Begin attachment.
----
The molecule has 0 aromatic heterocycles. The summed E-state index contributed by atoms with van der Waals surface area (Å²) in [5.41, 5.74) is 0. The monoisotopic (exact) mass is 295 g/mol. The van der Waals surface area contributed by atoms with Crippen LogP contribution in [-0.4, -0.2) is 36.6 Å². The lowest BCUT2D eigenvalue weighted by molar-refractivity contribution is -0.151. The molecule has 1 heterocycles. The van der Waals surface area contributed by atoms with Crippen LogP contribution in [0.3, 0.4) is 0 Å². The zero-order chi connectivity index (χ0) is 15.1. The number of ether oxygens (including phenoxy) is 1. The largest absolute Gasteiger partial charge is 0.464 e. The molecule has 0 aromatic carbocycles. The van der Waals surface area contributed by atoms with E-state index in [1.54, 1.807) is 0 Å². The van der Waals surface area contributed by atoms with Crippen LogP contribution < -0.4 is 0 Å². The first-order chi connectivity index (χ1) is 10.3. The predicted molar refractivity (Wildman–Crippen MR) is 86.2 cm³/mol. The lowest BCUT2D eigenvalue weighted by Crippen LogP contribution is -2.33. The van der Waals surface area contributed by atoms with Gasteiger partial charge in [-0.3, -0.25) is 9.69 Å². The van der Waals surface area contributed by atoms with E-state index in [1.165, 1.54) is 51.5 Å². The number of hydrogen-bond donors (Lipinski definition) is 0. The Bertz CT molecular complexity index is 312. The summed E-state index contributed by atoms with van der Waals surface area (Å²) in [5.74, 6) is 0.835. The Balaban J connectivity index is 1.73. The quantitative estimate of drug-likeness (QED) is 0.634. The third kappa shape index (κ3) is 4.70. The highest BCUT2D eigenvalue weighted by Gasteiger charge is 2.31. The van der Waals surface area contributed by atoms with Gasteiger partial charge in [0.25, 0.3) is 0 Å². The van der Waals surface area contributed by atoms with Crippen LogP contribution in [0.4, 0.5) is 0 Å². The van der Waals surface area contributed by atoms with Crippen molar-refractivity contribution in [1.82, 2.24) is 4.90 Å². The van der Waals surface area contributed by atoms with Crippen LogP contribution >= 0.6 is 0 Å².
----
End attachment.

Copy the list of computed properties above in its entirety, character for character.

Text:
The molecule has 0 aromatic heterocycles. The summed E-state index contributed by atoms with van der Waals surface area (Å²) in [5.41, 5.74) is 0. The monoisotopic (exact) mass is 295 g/mol. The van der Waals surface area contributed by atoms with Crippen LogP contribution in [-0.4, -0.2) is 36.6 Å². The lowest BCUT2D eigenvalue weighted by molar-refractivity contribution is -0.151. The molecule has 1 heterocycles. The van der Waals surface area contributed by atoms with Crippen LogP contribution in [0.3, 0.4) is 0 Å². The zero-order chi connectivity index (χ0) is 15.1. The number of ether oxygens (including phenoxy) is 1. The largest absolute Gasteiger partial charge is 0.464 e. The molecule has 0 aromatic carbocycles. The van der Waals surface area contributed by atoms with E-state index in [1.54, 1.807) is 0 Å². The van der Waals surface area contributed by atoms with Crippen LogP contribution < -0.4 is 0 Å². The first-order chi connectivity index (χ1) is 10.3. The predicted molar refractivity (Wildman–Crippen MR) is 86.2 cm³/mol. The lowest BCUT2D eigenvalue weighted by Crippen LogP contribution is -2.33. The van der Waals surface area contributed by atoms with Gasteiger partial charge in [-0.3, -0.25) is 9.69 Å². The van der Waals surface area contributed by atoms with E-state index in [1.165, 1.54) is 51.5 Å². The number of hydrogen-bond donors (Lipinski definition) is 0. The Bertz CT molecular complexity index is 312. The summed E-state index contributed by atoms with van der Waals surface area (Å²) in [5.74, 6) is 0.835. The Balaban J connectivity index is 1.73. The quantitative estimate of drug-likeness (QED) is 0.634. The third kappa shape index (κ3) is 4.70. The highest BCUT2D eigenvalue weighted by Gasteiger charge is 2.31. The van der Waals surface area contributed by atoms with Gasteiger partial charge in [0.25, 0.3) is 0 Å². The van der Waals surface area contributed by atoms with Crippen LogP contribution in [0.4, 0.5) is 0 Å². The van der Waals surface area contributed by atoms with Crippen molar-refractivity contribution in [1.82, 2.24) is 4.90 Å². The van der Waals surface area contributed by atoms with Crippen LogP contribution >= 0.6 is 0 Å².